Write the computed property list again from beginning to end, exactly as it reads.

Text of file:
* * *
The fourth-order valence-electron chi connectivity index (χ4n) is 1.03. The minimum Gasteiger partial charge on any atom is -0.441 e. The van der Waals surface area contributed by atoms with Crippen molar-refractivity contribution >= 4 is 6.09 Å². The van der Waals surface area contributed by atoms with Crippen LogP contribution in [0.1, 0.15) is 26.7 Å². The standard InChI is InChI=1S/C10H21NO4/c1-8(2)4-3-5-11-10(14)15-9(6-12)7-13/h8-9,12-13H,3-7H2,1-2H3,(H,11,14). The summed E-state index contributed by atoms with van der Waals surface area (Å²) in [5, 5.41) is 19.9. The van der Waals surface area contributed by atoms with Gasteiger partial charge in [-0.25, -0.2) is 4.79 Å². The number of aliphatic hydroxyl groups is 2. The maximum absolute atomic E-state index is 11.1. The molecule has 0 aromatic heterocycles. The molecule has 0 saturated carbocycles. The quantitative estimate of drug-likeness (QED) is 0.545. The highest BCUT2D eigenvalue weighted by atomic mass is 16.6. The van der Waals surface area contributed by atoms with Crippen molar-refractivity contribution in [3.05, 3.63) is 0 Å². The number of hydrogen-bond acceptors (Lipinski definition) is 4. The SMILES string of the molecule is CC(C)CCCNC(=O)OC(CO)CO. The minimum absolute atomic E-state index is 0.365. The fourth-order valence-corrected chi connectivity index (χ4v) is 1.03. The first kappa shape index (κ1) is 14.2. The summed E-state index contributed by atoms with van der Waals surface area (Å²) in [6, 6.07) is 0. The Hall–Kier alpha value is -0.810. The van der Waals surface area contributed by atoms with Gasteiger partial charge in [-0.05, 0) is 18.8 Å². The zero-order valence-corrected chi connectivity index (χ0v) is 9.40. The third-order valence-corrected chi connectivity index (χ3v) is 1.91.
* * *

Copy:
The fourth-order valence-electron chi connectivity index (χ4n) is 1.03. The minimum Gasteiger partial charge on any atom is -0.441 e. The van der Waals surface area contributed by atoms with Crippen molar-refractivity contribution >= 4 is 6.09 Å². The van der Waals surface area contributed by atoms with Crippen LogP contribution in [0.1, 0.15) is 26.7 Å². The standard InChI is InChI=1S/C10H21NO4/c1-8(2)4-3-5-11-10(14)15-9(6-12)7-13/h8-9,12-13H,3-7H2,1-2H3,(H,11,14). The summed E-state index contributed by atoms with van der Waals surface area (Å²) in [5, 5.41) is 19.9. The van der Waals surface area contributed by atoms with Gasteiger partial charge in [-0.25, -0.2) is 4.79 Å². The number of aliphatic hydroxyl groups is 2. The maximum absolute atomic E-state index is 11.1. The molecule has 0 aromatic heterocycles. The molecule has 0 saturated carbocycles. The quantitative estimate of drug-likeness (QED) is 0.545. The highest BCUT2D eigenvalue weighted by atomic mass is 16.6. The van der Waals surface area contributed by atoms with Crippen molar-refractivity contribution in [3.05, 3.63) is 0 Å². The number of hydrogen-bond acceptors (Lipinski definition) is 4. The SMILES string of the molecule is CC(C)CCCNC(=O)OC(CO)CO. The minimum absolute atomic E-state index is 0.365. The fourth-order valence-corrected chi connectivity index (χ4v) is 1.03. The first kappa shape index (κ1) is 14.2. The summed E-state index contributed by atoms with van der Waals surface area (Å²) in [6, 6.07) is 0. The Hall–Kier alpha value is -0.810. The van der Waals surface area contributed by atoms with Gasteiger partial charge in [-0.05, 0) is 18.8 Å². The zero-order valence-corrected chi connectivity index (χ0v) is 9.40. The third-order valence-corrected chi connectivity index (χ3v) is 1.91.